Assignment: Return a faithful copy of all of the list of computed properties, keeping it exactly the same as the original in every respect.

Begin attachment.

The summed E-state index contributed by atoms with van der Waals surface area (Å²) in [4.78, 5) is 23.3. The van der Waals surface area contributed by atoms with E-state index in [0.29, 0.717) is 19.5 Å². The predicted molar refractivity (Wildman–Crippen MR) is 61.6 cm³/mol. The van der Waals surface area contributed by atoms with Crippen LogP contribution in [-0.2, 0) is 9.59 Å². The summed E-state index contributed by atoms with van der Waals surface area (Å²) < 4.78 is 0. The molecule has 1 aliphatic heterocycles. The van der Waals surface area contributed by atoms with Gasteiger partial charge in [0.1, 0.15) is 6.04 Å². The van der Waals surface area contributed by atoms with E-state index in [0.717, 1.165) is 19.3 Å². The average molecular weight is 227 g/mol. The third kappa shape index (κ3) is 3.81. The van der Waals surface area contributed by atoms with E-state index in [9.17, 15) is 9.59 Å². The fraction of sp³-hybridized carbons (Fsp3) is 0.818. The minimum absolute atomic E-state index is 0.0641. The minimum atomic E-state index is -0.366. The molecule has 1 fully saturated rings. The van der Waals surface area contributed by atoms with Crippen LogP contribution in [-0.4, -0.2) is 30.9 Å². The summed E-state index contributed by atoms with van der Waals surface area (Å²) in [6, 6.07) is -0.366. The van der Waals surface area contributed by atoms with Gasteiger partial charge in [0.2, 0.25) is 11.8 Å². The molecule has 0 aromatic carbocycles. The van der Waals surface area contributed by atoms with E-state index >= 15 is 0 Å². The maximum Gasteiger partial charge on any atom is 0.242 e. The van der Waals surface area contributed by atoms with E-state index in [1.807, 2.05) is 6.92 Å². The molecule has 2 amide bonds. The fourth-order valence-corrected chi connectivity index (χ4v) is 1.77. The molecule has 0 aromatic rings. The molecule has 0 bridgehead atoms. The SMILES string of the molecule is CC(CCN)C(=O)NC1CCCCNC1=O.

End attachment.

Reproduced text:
The summed E-state index contributed by atoms with van der Waals surface area (Å²) in [4.78, 5) is 23.3. The van der Waals surface area contributed by atoms with E-state index in [0.29, 0.717) is 19.5 Å². The predicted molar refractivity (Wildman–Crippen MR) is 61.6 cm³/mol. The van der Waals surface area contributed by atoms with Crippen LogP contribution in [-0.2, 0) is 9.59 Å². The summed E-state index contributed by atoms with van der Waals surface area (Å²) < 4.78 is 0. The molecule has 1 aliphatic heterocycles. The van der Waals surface area contributed by atoms with Gasteiger partial charge in [0.1, 0.15) is 6.04 Å². The van der Waals surface area contributed by atoms with E-state index in [0.717, 1.165) is 19.3 Å². The average molecular weight is 227 g/mol. The third kappa shape index (κ3) is 3.81. The van der Waals surface area contributed by atoms with E-state index in [9.17, 15) is 9.59 Å². The fraction of sp³-hybridized carbons (Fsp3) is 0.818. The minimum absolute atomic E-state index is 0.0641. The minimum atomic E-state index is -0.366. The molecule has 1 fully saturated rings. The van der Waals surface area contributed by atoms with Crippen LogP contribution in [-0.4, -0.2) is 30.9 Å². The summed E-state index contributed by atoms with van der Waals surface area (Å²) in [6, 6.07) is -0.366. The van der Waals surface area contributed by atoms with Gasteiger partial charge in [0.2, 0.25) is 11.8 Å². The molecule has 0 aromatic carbocycles. The van der Waals surface area contributed by atoms with E-state index >= 15 is 0 Å². The maximum Gasteiger partial charge on any atom is 0.242 e. The van der Waals surface area contributed by atoms with E-state index in [1.807, 2.05) is 6.92 Å². The molecule has 2 amide bonds. The fourth-order valence-corrected chi connectivity index (χ4v) is 1.77. The molecule has 0 aromatic rings. The molecule has 0 bridgehead atoms. The SMILES string of the molecule is CC(CCN)C(=O)NC1CCCCNC1=O.